Comment Period underway for proposed land use amendment for property off of Mishaw Road in Industrial Park

A call for comments is underway related to a proposed amendment for an
parcel of land in the Prince Rupert Industrial Park area

(photo from Govt of BC documents)

 The Ministry of Lands, Forest and Natural Resources is currently holding a comment period related to a proposed change to some land use in an area of the Prince Rupert Industrial Park, part of an application from Amix Real Estate Holdings.

The application which is posted on the government department website, outlines an amendment to the current use of the land as Log Handling/Storage, with the applicant looking to add a fuel transfer operation.

This is an application to amend the use of an existing Licence of Occupation, licence #SK916696. The current use is Log Handling/Storage. The requested use is Commercial General A. 

The project is a fuel transfer operation where diesel fuel and gasoline would be barded to the site and fuel transferred from transport barge to the storage barge A.T.L. 810 and then transferred as needed from the storage barge either to a truck loading arrangement on the shore and loaded into trucks or to a loading arrangement on the storage barge capable of delivering to smaller vessels. 

The applicant owns the adjacent upland property (171 Mish-Aw Road Prince Rupert).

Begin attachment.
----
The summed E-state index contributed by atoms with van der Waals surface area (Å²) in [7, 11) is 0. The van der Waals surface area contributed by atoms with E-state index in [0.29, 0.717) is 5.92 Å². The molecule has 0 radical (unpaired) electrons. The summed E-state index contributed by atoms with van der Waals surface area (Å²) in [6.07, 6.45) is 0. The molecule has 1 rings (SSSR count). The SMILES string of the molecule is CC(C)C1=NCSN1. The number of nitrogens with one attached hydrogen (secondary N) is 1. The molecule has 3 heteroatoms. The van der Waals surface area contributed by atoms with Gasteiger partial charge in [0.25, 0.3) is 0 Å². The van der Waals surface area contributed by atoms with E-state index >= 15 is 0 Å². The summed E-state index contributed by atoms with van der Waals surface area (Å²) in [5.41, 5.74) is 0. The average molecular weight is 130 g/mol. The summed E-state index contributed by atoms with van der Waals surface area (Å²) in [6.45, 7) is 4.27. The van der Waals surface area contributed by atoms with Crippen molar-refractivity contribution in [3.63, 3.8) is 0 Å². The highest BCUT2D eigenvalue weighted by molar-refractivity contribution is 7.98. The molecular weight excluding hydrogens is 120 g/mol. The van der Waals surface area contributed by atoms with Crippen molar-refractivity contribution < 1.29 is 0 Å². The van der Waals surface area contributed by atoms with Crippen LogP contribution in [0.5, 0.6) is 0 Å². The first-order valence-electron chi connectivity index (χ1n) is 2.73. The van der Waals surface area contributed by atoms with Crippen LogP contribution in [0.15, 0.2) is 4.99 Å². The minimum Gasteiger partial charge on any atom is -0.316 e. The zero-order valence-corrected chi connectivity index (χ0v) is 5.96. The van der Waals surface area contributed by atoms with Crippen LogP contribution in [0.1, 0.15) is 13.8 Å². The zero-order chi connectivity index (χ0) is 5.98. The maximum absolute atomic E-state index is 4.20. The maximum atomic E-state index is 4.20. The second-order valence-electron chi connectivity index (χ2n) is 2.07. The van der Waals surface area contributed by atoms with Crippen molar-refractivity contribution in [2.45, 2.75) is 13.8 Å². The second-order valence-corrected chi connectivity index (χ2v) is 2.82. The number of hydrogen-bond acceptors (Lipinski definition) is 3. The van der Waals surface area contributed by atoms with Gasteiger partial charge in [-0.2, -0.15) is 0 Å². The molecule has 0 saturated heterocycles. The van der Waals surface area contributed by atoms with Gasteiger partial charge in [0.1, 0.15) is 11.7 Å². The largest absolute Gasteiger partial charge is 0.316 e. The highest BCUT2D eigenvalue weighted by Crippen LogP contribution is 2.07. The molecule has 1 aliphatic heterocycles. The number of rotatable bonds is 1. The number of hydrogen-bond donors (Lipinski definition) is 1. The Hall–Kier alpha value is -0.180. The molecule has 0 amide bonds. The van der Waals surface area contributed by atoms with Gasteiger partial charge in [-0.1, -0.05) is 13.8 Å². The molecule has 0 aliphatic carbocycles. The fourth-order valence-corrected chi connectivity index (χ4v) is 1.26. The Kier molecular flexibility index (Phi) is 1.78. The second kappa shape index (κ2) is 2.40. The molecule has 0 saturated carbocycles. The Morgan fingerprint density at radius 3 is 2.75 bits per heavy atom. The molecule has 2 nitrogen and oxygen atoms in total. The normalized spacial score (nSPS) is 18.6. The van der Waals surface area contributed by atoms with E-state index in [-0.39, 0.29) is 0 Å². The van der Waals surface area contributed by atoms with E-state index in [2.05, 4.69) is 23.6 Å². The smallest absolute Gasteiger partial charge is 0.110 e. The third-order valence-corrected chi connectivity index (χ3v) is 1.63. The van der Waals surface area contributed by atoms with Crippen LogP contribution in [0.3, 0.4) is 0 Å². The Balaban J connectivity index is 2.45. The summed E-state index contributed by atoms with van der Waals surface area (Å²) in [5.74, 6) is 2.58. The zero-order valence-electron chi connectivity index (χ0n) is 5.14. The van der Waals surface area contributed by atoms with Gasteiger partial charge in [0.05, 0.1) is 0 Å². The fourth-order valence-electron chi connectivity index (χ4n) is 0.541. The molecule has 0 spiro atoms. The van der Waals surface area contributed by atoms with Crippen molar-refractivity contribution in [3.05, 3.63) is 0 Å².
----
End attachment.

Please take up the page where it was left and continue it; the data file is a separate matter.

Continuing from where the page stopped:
The Synopsis for the Application notes that the property is zoned as M3 with a range of permitted uses which include: (c) Marine transportation, (e) Transportation terminal, (f) Bulk commodity storage and terminal, (h) General industrial, (i) Marine commercial, & (j) Marine fuel station.     

The location of the area in question related to the current
opportunity for comment process

(from the BC Gov't website)

The deadline to submit comments related to the application is listed as August 18th on the government website; though an advertisement of the notice in the weekly paper notes of deadline for comments of September 4th.

You can watch for any changes to the comment period deadlines as well as to  review the full application and supporting documentation here.






Council express enthusiasm along with approval for financial support for Ecotrust plans for community energy feasibility study

Graham Anderson from Ecotrust Canada provide Prince Rupert
City Council with an expansive overview of some energy initiatives
that could be a good fit for the community

Prince Rupert City Council is on board when it comes to the development of a feasibility study towards a community energy initiative that was outlined to Council on Monday evening.

A preview of what Ecotrust Canada has in mind for the region was provided as part of the Committee of the Whole session for Monday, with Graham Anderson the Director of Community Energy Initiative providing for a short overview of the work of Ecotrust on themes of community energy initiatives.